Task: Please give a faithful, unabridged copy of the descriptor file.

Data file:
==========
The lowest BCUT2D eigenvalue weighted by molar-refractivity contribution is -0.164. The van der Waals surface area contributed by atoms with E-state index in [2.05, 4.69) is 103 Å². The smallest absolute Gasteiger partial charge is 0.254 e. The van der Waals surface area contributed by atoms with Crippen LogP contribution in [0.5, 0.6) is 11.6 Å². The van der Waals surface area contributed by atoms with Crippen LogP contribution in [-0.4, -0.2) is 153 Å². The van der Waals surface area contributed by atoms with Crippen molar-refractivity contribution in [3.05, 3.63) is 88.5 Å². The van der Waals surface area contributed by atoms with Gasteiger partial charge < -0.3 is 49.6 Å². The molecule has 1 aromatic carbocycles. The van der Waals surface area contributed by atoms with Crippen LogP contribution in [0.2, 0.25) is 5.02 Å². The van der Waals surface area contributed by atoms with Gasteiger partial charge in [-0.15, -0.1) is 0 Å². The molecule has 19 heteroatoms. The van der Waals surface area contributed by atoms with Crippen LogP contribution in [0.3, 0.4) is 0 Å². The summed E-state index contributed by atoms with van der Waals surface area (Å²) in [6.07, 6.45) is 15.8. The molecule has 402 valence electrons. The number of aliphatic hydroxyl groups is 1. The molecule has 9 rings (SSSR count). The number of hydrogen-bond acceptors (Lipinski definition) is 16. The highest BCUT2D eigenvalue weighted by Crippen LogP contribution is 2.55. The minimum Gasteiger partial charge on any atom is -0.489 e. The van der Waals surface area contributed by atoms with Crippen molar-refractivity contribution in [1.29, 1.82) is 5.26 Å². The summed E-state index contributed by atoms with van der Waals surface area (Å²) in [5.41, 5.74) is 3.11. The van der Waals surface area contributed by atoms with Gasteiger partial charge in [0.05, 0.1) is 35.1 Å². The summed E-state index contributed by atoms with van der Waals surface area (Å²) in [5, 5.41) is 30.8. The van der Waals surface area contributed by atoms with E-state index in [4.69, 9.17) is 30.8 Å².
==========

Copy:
The lowest BCUT2D eigenvalue weighted by molar-refractivity contribution is -0.164. The van der Waals surface area contributed by atoms with E-state index in [2.05, 4.69) is 103 Å². The smallest absolute Gasteiger partial charge is 0.254 e. The van der Waals surface area contributed by atoms with Crippen LogP contribution in [0.5, 0.6) is 11.6 Å². The van der Waals surface area contributed by atoms with Crippen LogP contribution in [-0.4, -0.2) is 153 Å². The van der Waals surface area contributed by atoms with Crippen molar-refractivity contribution in [3.05, 3.63) is 88.5 Å². The van der Waals surface area contributed by atoms with Gasteiger partial charge < -0.3 is 49.6 Å². The molecule has 1 aromatic carbocycles. The van der Waals surface area contributed by atoms with Crippen LogP contribution in [0.2, 0.25) is 5.02 Å². The van der Waals surface area contributed by atoms with Gasteiger partial charge in [-0.15, -0.1) is 0 Å². The molecule has 19 heteroatoms. The van der Waals surface area contributed by atoms with Crippen LogP contribution in [0.3, 0.4) is 0 Å². The summed E-state index contributed by atoms with van der Waals surface area (Å²) in [6.07, 6.45) is 15.8. The molecule has 402 valence electrons. The number of aliphatic hydroxyl groups is 1. The molecule has 9 rings (SSSR count). The number of hydrogen-bond acceptors (Lipinski definition) is 16. The highest BCUT2D eigenvalue weighted by Crippen LogP contribution is 2.55. The minimum Gasteiger partial charge on any atom is -0.489 e. The van der Waals surface area contributed by atoms with Crippen molar-refractivity contribution in [1.29, 1.82) is 5.26 Å². The summed E-state index contributed by atoms with van der Waals surface area (Å²) in [5.41, 5.74) is 3.11. The van der Waals surface area contributed by atoms with Gasteiger partial charge in [0.05, 0.1) is 35.1 Å². The summed E-state index contributed by atoms with van der Waals surface area (Å²) in [5, 5.41) is 30.8. The van der Waals surface area contributed by atoms with E-state index in [4.69, 9.17) is 30.8 Å².